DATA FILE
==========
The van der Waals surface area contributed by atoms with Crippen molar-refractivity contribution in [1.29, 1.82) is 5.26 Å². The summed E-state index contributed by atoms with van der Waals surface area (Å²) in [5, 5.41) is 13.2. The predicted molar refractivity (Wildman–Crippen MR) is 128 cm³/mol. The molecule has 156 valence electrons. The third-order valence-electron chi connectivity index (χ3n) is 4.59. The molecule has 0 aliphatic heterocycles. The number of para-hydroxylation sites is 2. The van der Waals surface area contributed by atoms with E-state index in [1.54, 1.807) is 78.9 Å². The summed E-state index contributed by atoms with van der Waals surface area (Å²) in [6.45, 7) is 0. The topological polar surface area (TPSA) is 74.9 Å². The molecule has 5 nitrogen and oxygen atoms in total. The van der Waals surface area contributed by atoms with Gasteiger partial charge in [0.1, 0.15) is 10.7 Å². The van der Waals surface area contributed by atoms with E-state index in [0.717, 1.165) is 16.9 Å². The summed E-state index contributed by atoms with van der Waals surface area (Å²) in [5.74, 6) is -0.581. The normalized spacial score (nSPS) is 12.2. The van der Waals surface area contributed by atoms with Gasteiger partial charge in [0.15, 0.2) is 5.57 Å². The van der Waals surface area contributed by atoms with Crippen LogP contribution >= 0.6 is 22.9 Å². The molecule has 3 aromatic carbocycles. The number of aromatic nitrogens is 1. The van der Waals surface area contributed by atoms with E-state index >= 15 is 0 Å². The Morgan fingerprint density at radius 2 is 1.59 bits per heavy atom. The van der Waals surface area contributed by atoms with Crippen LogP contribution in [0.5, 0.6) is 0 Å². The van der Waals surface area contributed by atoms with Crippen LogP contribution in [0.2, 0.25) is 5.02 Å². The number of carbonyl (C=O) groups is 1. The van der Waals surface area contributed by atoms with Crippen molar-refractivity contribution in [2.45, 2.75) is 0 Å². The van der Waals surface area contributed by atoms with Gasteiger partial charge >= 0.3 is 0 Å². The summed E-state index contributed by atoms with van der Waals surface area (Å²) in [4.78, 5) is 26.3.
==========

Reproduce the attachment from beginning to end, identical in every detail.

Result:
The van der Waals surface area contributed by atoms with Crippen molar-refractivity contribution in [1.29, 1.82) is 5.26 Å². The summed E-state index contributed by atoms with van der Waals surface area (Å²) in [5, 5.41) is 13.2. The predicted molar refractivity (Wildman–Crippen MR) is 128 cm³/mol. The molecule has 156 valence electrons. The third-order valence-electron chi connectivity index (χ3n) is 4.59. The molecule has 0 aliphatic heterocycles. The number of para-hydroxylation sites is 2. The van der Waals surface area contributed by atoms with E-state index in [1.54, 1.807) is 78.9 Å². The summed E-state index contributed by atoms with van der Waals surface area (Å²) in [6.45, 7) is 0. The topological polar surface area (TPSA) is 74.9 Å². The molecule has 5 nitrogen and oxygen atoms in total. The van der Waals surface area contributed by atoms with Gasteiger partial charge in [0.1, 0.15) is 10.7 Å². The van der Waals surface area contributed by atoms with E-state index in [0.717, 1.165) is 16.9 Å². The summed E-state index contributed by atoms with van der Waals surface area (Å²) in [5.74, 6) is -0.581. The normalized spacial score (nSPS) is 12.2. The van der Waals surface area contributed by atoms with Gasteiger partial charge in [0.15, 0.2) is 5.57 Å². The van der Waals surface area contributed by atoms with Crippen LogP contribution >= 0.6 is 22.9 Å². The molecule has 3 aromatic carbocycles. The number of aromatic nitrogens is 1. The van der Waals surface area contributed by atoms with E-state index >= 15 is 0 Å². The Morgan fingerprint density at radius 2 is 1.59 bits per heavy atom. The van der Waals surface area contributed by atoms with Crippen LogP contribution in [0.5, 0.6) is 0 Å². The van der Waals surface area contributed by atoms with Crippen LogP contribution in [0.2, 0.25) is 5.02 Å². The number of carbonyl (C=O) groups is 1. The van der Waals surface area contributed by atoms with Crippen molar-refractivity contribution in [2.45, 2.75) is 0 Å². The van der Waals surface area contributed by atoms with Gasteiger partial charge >= 0.3 is 0 Å². The summed E-state index contributed by atoms with van der Waals surface area (Å²) in [4.78, 5) is 26.3.